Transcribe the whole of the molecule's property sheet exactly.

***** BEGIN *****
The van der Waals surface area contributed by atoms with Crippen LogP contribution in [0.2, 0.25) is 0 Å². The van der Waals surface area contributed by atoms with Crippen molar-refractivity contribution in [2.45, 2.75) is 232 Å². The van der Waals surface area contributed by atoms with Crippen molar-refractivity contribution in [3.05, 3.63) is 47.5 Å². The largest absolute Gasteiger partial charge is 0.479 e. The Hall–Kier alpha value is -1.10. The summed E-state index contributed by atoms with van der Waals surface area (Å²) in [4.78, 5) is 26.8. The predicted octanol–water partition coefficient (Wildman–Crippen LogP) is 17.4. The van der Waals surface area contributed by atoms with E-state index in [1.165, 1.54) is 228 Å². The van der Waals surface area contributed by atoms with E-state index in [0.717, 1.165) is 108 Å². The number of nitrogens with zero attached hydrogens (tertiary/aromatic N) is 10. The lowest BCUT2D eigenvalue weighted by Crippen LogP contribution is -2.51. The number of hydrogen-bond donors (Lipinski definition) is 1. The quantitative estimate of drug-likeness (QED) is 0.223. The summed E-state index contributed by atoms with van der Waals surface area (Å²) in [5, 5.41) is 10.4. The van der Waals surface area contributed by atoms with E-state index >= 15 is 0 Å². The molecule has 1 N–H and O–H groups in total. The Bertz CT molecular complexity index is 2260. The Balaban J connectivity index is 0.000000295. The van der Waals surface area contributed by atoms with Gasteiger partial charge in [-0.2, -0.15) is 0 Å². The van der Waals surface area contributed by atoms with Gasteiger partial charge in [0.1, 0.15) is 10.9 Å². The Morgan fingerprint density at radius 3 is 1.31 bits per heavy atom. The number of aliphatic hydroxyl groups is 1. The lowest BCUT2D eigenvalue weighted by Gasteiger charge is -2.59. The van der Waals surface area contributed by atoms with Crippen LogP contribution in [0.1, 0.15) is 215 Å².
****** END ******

The van der Waals surface area contributed by atoms with Crippen LogP contribution in [0.2, 0.25) is 0 Å². The van der Waals surface area contributed by atoms with Crippen molar-refractivity contribution in [2.45, 2.75) is 232 Å². The van der Waals surface area contributed by atoms with Crippen molar-refractivity contribution in [3.05, 3.63) is 47.5 Å². The largest absolute Gasteiger partial charge is 0.479 e. The Hall–Kier alpha value is -1.10. The summed E-state index contributed by atoms with van der Waals surface area (Å²) in [4.78, 5) is 26.8. The predicted octanol–water partition coefficient (Wildman–Crippen LogP) is 17.4. The van der Waals surface area contributed by atoms with E-state index in [1.165, 1.54) is 228 Å². The van der Waals surface area contributed by atoms with E-state index in [0.717, 1.165) is 108 Å². The number of nitrogens with zero attached hydrogens (tertiary/aromatic N) is 10. The lowest BCUT2D eigenvalue weighted by Crippen LogP contribution is -2.51. The number of hydrogen-bond donors (Lipinski definition) is 1. The quantitative estimate of drug-likeness (QED) is 0.223. The summed E-state index contributed by atoms with van der Waals surface area (Å²) in [5, 5.41) is 10.4. The van der Waals surface area contributed by atoms with E-state index >= 15 is 0 Å². The molecule has 1 N–H and O–H groups in total. The Bertz CT molecular complexity index is 2260. The Balaban J connectivity index is 0.000000295. The van der Waals surface area contributed by atoms with Gasteiger partial charge in [-0.2, -0.15) is 0 Å². The van der Waals surface area contributed by atoms with Gasteiger partial charge in [0.1, 0.15) is 10.9 Å². The Morgan fingerprint density at radius 3 is 1.31 bits per heavy atom. The number of aliphatic hydroxyl groups is 1. The lowest BCUT2D eigenvalue weighted by Gasteiger charge is -2.59. The van der Waals surface area contributed by atoms with Crippen LogP contribution in [0.1, 0.15) is 215 Å².